Breastfeeding duration in two generations
Bernardo L HortaI; Cesar G VictoraI; Denise P GiganteI; Janaina SantosI; Fernando C BarrosII
IPrograma de Pós-Graduação em Epidemiologia. Universidade Federal de Pelotas. Pelotas, RS, Brasil
IICentro Latino-Americano de Perinatologia e Desenvolvimento Humano. Organização Pan-Americana de Saúde. Montevideo, Uruguai
OBJECTIVE: To assess the intergenerational repetition of breastfeeding duration in a cohort of adolescent mothers who had been prospectively followed up since birth.
METHODS: All hospital births occurred in Pelotas (N=5,914), a Southern Brazilian city, in 1982 were studied prospectively. The cohort was visited in 1984 and 1986, and information on feeding practices was gathered. In 2001, a search was conducted in the Live Birth Information System and adolescents born in 1982 who gave birth between January 1995 and March 2001 were identified. Parous adolescents answered a detailed questionnaire on pregnancy-related variables and breastfeeding duration for each child. For multiparous adolescents, the information from the first live born child was used. Poisson regression with robust adjustment of the variance was used in the univariate and multivariable analysis.
RESULTS: A total of 446 parous adolescents belonging to the 1982 cohort were identified, of which 420 (94.2%) were interviewed. After adjustment for confounding variables, mothers who had not been breastfed presented a relative risk of 1.34 (95% CI: 0.35; 5.18) of not breastfeeding their children, compared to mothers who were ever breastfed. Similarly, adolescents who were breastfed for less than one month were slightly but not significantly more likely to fail to breastfeed their own infants (RR=1.64; 95% CI: 0.70; 4.03). The proportion of adolescent mothers who breastfed for less than six months was higher among those who were themselves breastfed for less than one month (PR=1.29; 95% CI: 1.02; 1.62)].
CONCLUSIONS: Duration of breastfeeding is slightly higher among infants whose mother was breastfed.
Keywords: Breast feeding. Pregnancy in adolescence. Intergenerational relations. Risk factors. Cohort studies. Cohort effects.
Breastfeeding has a clear beneficial effect on the health of infants and young children, reducing mortality and morbidity from infectious diseases, especially in developing countries.17 Its promotion is regarded as one of the most effective interventions for child survival.8 Despite such evidence, the durations of exclusive and of total breastfeeding in many areas of the world remain substantially shorter than that recommended by the World Health Organization.9,*
Knowledge about the determinants of the initiation and duration of breastfeeding is important to design promotion interventions. Evidence is available on socio-demographic, psychosocial, environmental, and maternal health related determinants of breastfeeding.5,7,14 On the other hand, a potential intergenerational effect of breastfeeding duration has been poorly investigated, with studies reporting an increased incidence of breastfeeding among infants whose mothers were breastfed.6,10-13 With respect to breastfeeding duration, the evidence is controversial. Whereas three studies3,4,13 reported an increased risk of early weaning for children whose mothers had not been breastfed, others failed to observe an association. All of these studies have gathered information on maternal breastfeeding duration from the mother themselves, i.e., relying on maternal recall, and are therefore susceptible to information bias.11,16
In view of the conflicting evidence and the public health importance of elucidating the factors associated with breastfeeding duration, we decided to assess the intergenerational transmission of breastfeeding in a cohort of adolescents who have been prospectively followed up since birth. Information on duration of breastfeeding for these mothers was collected in early childhood.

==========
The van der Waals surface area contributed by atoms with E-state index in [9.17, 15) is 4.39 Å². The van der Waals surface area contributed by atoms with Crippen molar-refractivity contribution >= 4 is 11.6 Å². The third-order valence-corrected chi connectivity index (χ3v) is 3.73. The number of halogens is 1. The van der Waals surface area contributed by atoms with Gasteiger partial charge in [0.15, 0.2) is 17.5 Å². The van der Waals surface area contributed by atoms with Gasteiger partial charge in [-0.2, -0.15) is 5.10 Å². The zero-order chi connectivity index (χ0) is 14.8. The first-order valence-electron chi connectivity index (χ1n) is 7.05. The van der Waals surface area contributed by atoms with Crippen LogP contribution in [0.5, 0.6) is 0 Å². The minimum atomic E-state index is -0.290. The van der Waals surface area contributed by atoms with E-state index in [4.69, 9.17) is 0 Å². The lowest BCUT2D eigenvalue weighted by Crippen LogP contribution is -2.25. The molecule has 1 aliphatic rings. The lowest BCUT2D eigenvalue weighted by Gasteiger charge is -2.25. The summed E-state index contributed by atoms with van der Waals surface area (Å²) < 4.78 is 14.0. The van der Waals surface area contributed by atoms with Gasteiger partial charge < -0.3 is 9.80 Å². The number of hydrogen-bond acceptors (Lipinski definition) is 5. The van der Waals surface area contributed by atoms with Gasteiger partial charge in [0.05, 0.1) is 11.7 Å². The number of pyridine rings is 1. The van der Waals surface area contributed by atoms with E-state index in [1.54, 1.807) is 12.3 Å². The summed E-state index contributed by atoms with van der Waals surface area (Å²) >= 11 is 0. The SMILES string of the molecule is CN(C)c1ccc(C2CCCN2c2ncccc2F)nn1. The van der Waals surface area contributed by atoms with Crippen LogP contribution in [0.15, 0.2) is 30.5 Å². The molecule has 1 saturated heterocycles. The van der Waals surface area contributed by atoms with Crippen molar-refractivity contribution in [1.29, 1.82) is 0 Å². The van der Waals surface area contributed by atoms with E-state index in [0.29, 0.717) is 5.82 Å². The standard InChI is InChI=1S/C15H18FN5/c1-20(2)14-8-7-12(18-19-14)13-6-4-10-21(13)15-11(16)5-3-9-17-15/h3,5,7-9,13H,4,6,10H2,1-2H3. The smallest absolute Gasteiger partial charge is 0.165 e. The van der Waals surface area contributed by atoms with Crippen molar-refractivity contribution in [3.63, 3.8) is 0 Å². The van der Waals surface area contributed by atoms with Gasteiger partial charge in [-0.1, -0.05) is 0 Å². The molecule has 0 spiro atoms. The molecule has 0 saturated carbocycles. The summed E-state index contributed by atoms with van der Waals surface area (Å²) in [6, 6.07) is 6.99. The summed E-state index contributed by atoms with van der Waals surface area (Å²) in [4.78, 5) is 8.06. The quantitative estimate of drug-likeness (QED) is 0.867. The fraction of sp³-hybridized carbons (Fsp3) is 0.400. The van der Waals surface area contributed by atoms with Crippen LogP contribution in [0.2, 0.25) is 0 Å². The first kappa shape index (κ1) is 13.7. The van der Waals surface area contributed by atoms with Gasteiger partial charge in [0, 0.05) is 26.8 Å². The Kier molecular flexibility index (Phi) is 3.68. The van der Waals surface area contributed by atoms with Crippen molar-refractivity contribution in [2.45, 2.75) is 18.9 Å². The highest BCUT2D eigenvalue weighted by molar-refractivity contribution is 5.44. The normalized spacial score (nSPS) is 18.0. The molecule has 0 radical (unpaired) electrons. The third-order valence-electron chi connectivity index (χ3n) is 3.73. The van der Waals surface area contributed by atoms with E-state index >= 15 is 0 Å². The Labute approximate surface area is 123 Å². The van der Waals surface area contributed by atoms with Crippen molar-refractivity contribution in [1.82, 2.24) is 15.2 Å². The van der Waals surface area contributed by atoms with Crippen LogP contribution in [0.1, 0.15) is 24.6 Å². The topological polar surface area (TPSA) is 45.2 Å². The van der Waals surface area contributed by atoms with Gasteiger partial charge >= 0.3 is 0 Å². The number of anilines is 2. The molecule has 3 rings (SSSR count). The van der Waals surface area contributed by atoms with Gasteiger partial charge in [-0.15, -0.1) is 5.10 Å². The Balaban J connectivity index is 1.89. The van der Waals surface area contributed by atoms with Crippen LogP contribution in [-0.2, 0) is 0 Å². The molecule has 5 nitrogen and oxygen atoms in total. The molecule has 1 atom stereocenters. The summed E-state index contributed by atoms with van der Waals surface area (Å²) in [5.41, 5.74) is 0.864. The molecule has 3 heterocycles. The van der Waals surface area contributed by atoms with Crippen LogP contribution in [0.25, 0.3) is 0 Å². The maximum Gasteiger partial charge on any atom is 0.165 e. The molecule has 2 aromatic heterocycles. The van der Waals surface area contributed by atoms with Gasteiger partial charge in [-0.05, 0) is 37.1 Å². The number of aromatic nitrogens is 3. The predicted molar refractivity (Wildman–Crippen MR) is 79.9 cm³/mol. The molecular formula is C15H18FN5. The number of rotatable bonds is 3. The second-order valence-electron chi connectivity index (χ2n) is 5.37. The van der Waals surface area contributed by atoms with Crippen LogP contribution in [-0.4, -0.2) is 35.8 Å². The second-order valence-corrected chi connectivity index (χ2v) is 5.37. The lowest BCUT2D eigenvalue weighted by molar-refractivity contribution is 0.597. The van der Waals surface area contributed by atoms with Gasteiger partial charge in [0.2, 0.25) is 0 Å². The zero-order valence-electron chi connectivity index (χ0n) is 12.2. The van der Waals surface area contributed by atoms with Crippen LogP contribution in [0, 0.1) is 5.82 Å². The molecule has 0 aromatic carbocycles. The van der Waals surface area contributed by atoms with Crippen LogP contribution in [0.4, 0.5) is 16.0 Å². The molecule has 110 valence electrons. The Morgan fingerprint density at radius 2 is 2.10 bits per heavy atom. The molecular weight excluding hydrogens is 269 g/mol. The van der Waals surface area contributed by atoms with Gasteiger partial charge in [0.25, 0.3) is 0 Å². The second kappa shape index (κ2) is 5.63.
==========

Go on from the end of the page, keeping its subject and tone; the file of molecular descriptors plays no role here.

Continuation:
Pelotas (current population 320,000) is a relatively affluent city in southern Brazil, located near the border with Uruguay. The population is mostly of European background. The mean annual gross domestic product per capita is about US$2,700, and infant mortality in 1982 was 38 per thousand. Children born in 1982 have been followed up on a number of occasions.2,15 The study started as a perinatal health survey including all 5,914 infants born alive in the three maternity hospitals (over 99% of all live births in the city). In the follow-up visits, the infants were weighed and their mothers interviewed on socioeconomic, demographic and health-related variables.
In 1984 and 1986 all households in the city were visited in search of cohort children; 87% and 84% of the original cohort were located. Standardized interviews were carried out in each round, including detailed information on feeding practices and duration of breastfeeding. We used the earliest available information in order to minimize recall bias.
In 2001, we searched the Sistema de Informações sobre Nascidos Vivos (SINASC - Live Birth Information System), of the Brazilian Ministry of Health, and identified all mothers who gave birth in Pelotas between January 1995 and March 2001. The system's coverage is close to 100%, as it is not possible to register a child unless a SINASC form was completed. This computerized system provides information on maternal age but not on date of her birth. All women who gave birth from January 1995 to March 2001 and whose age was compatible with having been born in 1982 were flagged. Hospital delivery records for their children were then sought in maternity hospitals. Unlike SINASC, these records provide information on the date and place of birth of the mother.
Parous adolescents identified through this process were visited at home and answered a detailed questionnaire on pregnancy-related variables, including gestational age, perinatal morbidity, type of delivery, birth weight and length, delivery care, Apgar score, and breastfeeding duration for each child. For multiparous women, we used information from the first live born child. In addition, adolescents and their mothers answered a standard socio-demographic questionnaire.
Interviewers were unaware of the objectives of the study. Quality control included the repetition of approximately 5% of all interviews by a fieldwork supervisor. In addition, data were coded daily by interviewers and revised by the supervisor. Data were entered twice.
The study outcomes were the incidence of breastfeeding (having received any maternal milk, regardless the duration and of the introduction of additional feeds), and cessation of breastfeeding before six months.
We used standard definitions of breastfeeding to classify maternal breastfeeding duration.18 The following explanatory variables were studied:
- Maternal incidence of breastfeeding (as for the child's breastfeeding);